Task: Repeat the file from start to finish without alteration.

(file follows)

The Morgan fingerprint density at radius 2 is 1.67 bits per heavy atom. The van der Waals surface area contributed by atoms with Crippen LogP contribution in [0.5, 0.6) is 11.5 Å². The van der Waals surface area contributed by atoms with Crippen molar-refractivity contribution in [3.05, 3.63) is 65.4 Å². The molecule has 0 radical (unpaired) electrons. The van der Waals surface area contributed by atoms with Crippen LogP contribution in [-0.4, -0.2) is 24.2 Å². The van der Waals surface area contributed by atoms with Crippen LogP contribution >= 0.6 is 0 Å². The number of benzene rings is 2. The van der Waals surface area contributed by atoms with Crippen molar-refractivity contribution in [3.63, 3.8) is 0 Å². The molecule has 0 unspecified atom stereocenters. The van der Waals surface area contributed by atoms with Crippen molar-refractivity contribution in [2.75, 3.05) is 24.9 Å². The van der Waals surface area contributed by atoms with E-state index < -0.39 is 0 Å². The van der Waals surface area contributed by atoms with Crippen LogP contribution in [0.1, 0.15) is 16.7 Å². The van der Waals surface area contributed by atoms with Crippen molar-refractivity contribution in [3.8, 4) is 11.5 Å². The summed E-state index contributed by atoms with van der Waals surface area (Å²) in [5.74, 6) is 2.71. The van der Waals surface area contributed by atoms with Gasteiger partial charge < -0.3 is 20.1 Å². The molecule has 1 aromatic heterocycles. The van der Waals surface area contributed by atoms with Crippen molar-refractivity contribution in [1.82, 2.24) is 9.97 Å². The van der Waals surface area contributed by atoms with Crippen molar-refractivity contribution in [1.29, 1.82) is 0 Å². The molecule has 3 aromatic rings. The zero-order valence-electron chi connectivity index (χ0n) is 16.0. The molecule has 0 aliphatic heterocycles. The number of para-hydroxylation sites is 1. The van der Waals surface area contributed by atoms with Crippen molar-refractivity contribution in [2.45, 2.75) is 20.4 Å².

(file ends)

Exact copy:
The Morgan fingerprint density at radius 2 is 1.67 bits per heavy atom. The van der Waals surface area contributed by atoms with Crippen LogP contribution in [0.5, 0.6) is 11.5 Å². The van der Waals surface area contributed by atoms with Crippen molar-refractivity contribution in [3.05, 3.63) is 65.4 Å². The molecule has 0 radical (unpaired) electrons. The van der Waals surface area contributed by atoms with Crippen LogP contribution in [-0.4, -0.2) is 24.2 Å². The van der Waals surface area contributed by atoms with Crippen LogP contribution >= 0.6 is 0 Å². The number of benzene rings is 2. The van der Waals surface area contributed by atoms with Crippen molar-refractivity contribution in [3.63, 3.8) is 0 Å². The molecule has 0 unspecified atom stereocenters. The van der Waals surface area contributed by atoms with Crippen molar-refractivity contribution in [2.75, 3.05) is 24.9 Å². The van der Waals surface area contributed by atoms with E-state index < -0.39 is 0 Å². The van der Waals surface area contributed by atoms with Crippen LogP contribution in [0.1, 0.15) is 16.7 Å². The van der Waals surface area contributed by atoms with Crippen molar-refractivity contribution in [3.8, 4) is 11.5 Å². The summed E-state index contributed by atoms with van der Waals surface area (Å²) in [5.74, 6) is 2.71. The van der Waals surface area contributed by atoms with Gasteiger partial charge < -0.3 is 20.1 Å². The molecule has 1 aromatic heterocycles. The van der Waals surface area contributed by atoms with Crippen molar-refractivity contribution in [1.82, 2.24) is 9.97 Å². The van der Waals surface area contributed by atoms with Crippen molar-refractivity contribution in [1.29, 1.82) is 0 Å². The molecule has 3 aromatic rings. The zero-order valence-electron chi connectivity index (χ0n) is 16.0. The molecule has 0 aliphatic heterocycles. The number of para-hydroxylation sites is 1. The van der Waals surface area contributed by atoms with Crippen molar-refractivity contribution in [2.45, 2.75) is 20.4 Å².